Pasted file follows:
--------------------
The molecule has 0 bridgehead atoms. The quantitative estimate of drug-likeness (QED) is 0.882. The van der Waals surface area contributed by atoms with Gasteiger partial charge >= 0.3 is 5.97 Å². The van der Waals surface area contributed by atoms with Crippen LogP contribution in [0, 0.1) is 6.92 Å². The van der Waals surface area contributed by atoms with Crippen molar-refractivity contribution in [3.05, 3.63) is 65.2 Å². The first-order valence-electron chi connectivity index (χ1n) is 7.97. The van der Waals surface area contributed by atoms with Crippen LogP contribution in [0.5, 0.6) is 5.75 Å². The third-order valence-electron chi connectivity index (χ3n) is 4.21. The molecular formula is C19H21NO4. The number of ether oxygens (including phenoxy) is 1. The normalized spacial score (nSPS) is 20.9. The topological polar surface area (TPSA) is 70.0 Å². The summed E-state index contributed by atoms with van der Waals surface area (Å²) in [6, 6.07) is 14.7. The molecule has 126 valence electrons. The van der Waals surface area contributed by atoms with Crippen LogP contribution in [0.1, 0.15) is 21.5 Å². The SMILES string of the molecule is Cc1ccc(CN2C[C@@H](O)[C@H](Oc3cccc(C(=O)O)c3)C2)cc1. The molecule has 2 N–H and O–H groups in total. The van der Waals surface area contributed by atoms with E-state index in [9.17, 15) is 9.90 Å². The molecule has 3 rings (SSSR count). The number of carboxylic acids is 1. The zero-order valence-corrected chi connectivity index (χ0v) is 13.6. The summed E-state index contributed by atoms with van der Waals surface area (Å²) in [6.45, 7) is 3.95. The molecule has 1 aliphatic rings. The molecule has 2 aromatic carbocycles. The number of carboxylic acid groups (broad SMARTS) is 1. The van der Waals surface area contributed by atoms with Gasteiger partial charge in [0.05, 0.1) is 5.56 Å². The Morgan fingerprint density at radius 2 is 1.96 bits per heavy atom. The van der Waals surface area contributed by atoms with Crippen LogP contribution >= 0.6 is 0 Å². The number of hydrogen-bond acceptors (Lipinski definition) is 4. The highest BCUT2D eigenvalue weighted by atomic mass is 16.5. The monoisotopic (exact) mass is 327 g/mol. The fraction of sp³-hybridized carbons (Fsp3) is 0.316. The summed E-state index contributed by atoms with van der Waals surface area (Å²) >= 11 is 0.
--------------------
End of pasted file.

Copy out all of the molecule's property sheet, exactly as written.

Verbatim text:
The molecule has 0 bridgehead atoms. The quantitative estimate of drug-likeness (QED) is 0.882. The van der Waals surface area contributed by atoms with Gasteiger partial charge >= 0.3 is 5.97 Å². The van der Waals surface area contributed by atoms with Crippen LogP contribution in [0, 0.1) is 6.92 Å². The van der Waals surface area contributed by atoms with Crippen molar-refractivity contribution in [3.05, 3.63) is 65.2 Å². The first-order valence-electron chi connectivity index (χ1n) is 7.97. The van der Waals surface area contributed by atoms with Crippen LogP contribution in [0.5, 0.6) is 5.75 Å². The third-order valence-electron chi connectivity index (χ3n) is 4.21. The molecular formula is C19H21NO4. The number of ether oxygens (including phenoxy) is 1. The normalized spacial score (nSPS) is 20.9. The topological polar surface area (TPSA) is 70.0 Å². The summed E-state index contributed by atoms with van der Waals surface area (Å²) in [6, 6.07) is 14.7. The molecule has 126 valence electrons. The van der Waals surface area contributed by atoms with Crippen LogP contribution in [0.1, 0.15) is 21.5 Å². The SMILES string of the molecule is Cc1ccc(CN2C[C@@H](O)[C@H](Oc3cccc(C(=O)O)c3)C2)cc1. The molecule has 2 N–H and O–H groups in total. The van der Waals surface area contributed by atoms with E-state index in [9.17, 15) is 9.90 Å². The molecule has 3 rings (SSSR count). The number of carboxylic acids is 1. The zero-order valence-corrected chi connectivity index (χ0v) is 13.6. The summed E-state index contributed by atoms with van der Waals surface area (Å²) in [6.45, 7) is 3.95. The molecule has 1 aliphatic rings. The molecule has 2 aromatic carbocycles. The number of carboxylic acid groups (broad SMARTS) is 1. The van der Waals surface area contributed by atoms with Gasteiger partial charge in [0.05, 0.1) is 5.56 Å². The Morgan fingerprint density at radius 2 is 1.96 bits per heavy atom. The van der Waals surface area contributed by atoms with Crippen LogP contribution >= 0.6 is 0 Å². The number of hydrogen-bond acceptors (Lipinski definition) is 4. The highest BCUT2D eigenvalue weighted by atomic mass is 16.5. The monoisotopic (exact) mass is 327 g/mol. The fraction of sp³-hybridized carbons (Fsp3) is 0.316. The summed E-state index contributed by atoms with van der Waals surface area (Å²) >= 11 is 0.